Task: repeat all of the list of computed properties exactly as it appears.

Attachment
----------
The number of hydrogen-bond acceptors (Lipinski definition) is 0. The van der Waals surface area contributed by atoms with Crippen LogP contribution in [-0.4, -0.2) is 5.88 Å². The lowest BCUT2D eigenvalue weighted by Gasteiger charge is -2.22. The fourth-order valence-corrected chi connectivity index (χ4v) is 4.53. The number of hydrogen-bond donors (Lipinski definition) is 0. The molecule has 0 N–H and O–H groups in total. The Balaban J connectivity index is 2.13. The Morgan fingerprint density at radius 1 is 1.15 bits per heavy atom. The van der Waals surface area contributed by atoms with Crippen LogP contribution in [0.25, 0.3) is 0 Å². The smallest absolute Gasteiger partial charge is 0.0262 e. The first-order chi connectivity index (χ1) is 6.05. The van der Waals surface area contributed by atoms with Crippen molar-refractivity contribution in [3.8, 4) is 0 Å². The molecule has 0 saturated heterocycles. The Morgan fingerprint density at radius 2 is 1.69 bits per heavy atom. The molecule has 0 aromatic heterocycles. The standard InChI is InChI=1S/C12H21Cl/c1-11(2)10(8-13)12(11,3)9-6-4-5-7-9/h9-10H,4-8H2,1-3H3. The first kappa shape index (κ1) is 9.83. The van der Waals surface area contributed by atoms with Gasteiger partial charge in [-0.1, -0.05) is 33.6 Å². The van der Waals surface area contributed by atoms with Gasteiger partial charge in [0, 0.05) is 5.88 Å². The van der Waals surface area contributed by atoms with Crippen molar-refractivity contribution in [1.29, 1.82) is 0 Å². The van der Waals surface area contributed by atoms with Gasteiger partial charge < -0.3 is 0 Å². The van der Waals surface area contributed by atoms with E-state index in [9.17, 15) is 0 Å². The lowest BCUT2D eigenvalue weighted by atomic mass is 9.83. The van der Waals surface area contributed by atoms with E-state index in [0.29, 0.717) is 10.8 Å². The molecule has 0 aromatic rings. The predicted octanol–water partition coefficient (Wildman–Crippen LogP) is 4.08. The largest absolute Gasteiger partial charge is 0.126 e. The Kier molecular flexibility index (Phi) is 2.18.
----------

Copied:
The number of hydrogen-bond acceptors (Lipinski definition) is 0. The van der Waals surface area contributed by atoms with Crippen LogP contribution in [-0.4, -0.2) is 5.88 Å². The lowest BCUT2D eigenvalue weighted by Gasteiger charge is -2.22. The fourth-order valence-corrected chi connectivity index (χ4v) is 4.53. The number of hydrogen-bond donors (Lipinski definition) is 0. The molecule has 0 N–H and O–H groups in total. The Balaban J connectivity index is 2.13. The Morgan fingerprint density at radius 1 is 1.15 bits per heavy atom. The van der Waals surface area contributed by atoms with Crippen LogP contribution in [0.25, 0.3) is 0 Å². The smallest absolute Gasteiger partial charge is 0.0262 e. The first-order chi connectivity index (χ1) is 6.05. The van der Waals surface area contributed by atoms with Crippen molar-refractivity contribution in [3.8, 4) is 0 Å². The molecule has 0 saturated heterocycles. The Morgan fingerprint density at radius 2 is 1.69 bits per heavy atom. The molecule has 0 aromatic heterocycles. The standard InChI is InChI=1S/C12H21Cl/c1-11(2)10(8-13)12(11,3)9-6-4-5-7-9/h9-10H,4-8H2,1-3H3. The first kappa shape index (κ1) is 9.83. The van der Waals surface area contributed by atoms with Gasteiger partial charge in [-0.1, -0.05) is 33.6 Å². The van der Waals surface area contributed by atoms with Gasteiger partial charge in [0, 0.05) is 5.88 Å². The van der Waals surface area contributed by atoms with Crippen molar-refractivity contribution in [1.29, 1.82) is 0 Å². The van der Waals surface area contributed by atoms with Gasteiger partial charge < -0.3 is 0 Å². The van der Waals surface area contributed by atoms with E-state index in [9.17, 15) is 0 Å². The lowest BCUT2D eigenvalue weighted by atomic mass is 9.83. The van der Waals surface area contributed by atoms with E-state index in [0.29, 0.717) is 10.8 Å². The molecule has 0 aromatic rings. The predicted octanol–water partition coefficient (Wildman–Crippen LogP) is 4.08. The largest absolute Gasteiger partial charge is 0.126 e. The Kier molecular flexibility index (Phi) is 2.18.